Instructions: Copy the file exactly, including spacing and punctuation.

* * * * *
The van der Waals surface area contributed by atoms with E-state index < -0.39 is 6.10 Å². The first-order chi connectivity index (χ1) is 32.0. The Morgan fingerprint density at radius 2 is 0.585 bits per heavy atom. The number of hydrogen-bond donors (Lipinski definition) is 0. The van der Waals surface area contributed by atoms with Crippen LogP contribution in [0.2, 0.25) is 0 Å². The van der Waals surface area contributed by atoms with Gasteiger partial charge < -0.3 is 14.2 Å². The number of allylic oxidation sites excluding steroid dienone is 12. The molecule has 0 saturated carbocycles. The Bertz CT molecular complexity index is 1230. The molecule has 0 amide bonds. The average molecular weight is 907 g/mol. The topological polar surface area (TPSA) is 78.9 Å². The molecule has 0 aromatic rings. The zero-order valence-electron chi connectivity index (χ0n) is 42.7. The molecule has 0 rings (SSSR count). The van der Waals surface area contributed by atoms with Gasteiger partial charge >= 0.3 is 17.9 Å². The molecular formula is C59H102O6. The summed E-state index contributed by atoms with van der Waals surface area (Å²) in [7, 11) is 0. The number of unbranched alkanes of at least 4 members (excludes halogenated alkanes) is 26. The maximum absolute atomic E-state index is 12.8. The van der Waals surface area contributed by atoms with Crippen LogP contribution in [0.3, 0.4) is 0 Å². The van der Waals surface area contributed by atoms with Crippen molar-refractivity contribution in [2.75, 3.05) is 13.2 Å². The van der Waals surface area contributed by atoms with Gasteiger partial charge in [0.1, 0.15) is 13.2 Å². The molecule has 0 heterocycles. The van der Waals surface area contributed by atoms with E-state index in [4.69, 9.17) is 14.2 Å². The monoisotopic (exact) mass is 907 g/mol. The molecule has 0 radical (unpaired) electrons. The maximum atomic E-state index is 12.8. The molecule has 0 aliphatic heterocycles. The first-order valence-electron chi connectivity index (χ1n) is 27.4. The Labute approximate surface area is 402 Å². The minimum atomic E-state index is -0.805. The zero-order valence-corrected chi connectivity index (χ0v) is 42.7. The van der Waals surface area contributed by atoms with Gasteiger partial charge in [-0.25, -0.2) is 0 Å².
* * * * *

The van der Waals surface area contributed by atoms with E-state index < -0.39 is 6.10 Å². The first-order chi connectivity index (χ1) is 32.0. The Morgan fingerprint density at radius 2 is 0.585 bits per heavy atom. The number of hydrogen-bond donors (Lipinski definition) is 0. The van der Waals surface area contributed by atoms with Crippen LogP contribution in [0.2, 0.25) is 0 Å². The van der Waals surface area contributed by atoms with Gasteiger partial charge < -0.3 is 14.2 Å². The number of allylic oxidation sites excluding steroid dienone is 12. The molecule has 0 saturated carbocycles. The Bertz CT molecular complexity index is 1230. The molecule has 0 amide bonds. The average molecular weight is 907 g/mol. The topological polar surface area (TPSA) is 78.9 Å². The molecule has 0 aromatic rings. The zero-order valence-electron chi connectivity index (χ0n) is 42.7. The molecule has 0 rings (SSSR count). The van der Waals surface area contributed by atoms with Gasteiger partial charge >= 0.3 is 17.9 Å². The molecular formula is C59H102O6. The summed E-state index contributed by atoms with van der Waals surface area (Å²) in [7, 11) is 0. The number of unbranched alkanes of at least 4 members (excludes halogenated alkanes) is 26. The maximum absolute atomic E-state index is 12.8. The van der Waals surface area contributed by atoms with Crippen LogP contribution in [0.3, 0.4) is 0 Å². The van der Waals surface area contributed by atoms with Crippen molar-refractivity contribution in [2.75, 3.05) is 13.2 Å². The van der Waals surface area contributed by atoms with Gasteiger partial charge in [0.1, 0.15) is 13.2 Å². The molecule has 0 heterocycles. The van der Waals surface area contributed by atoms with E-state index in [4.69, 9.17) is 14.2 Å². The monoisotopic (exact) mass is 907 g/mol. The molecule has 0 radical (unpaired) electrons. The maximum atomic E-state index is 12.8. The molecule has 0 aliphatic heterocycles. The first-order valence-electron chi connectivity index (χ1n) is 27.4. The Labute approximate surface area is 402 Å². The minimum atomic E-state index is -0.805. The zero-order valence-corrected chi connectivity index (χ0v) is 42.7. The van der Waals surface area contributed by atoms with Gasteiger partial charge in [-0.25, -0.2) is 0 Å².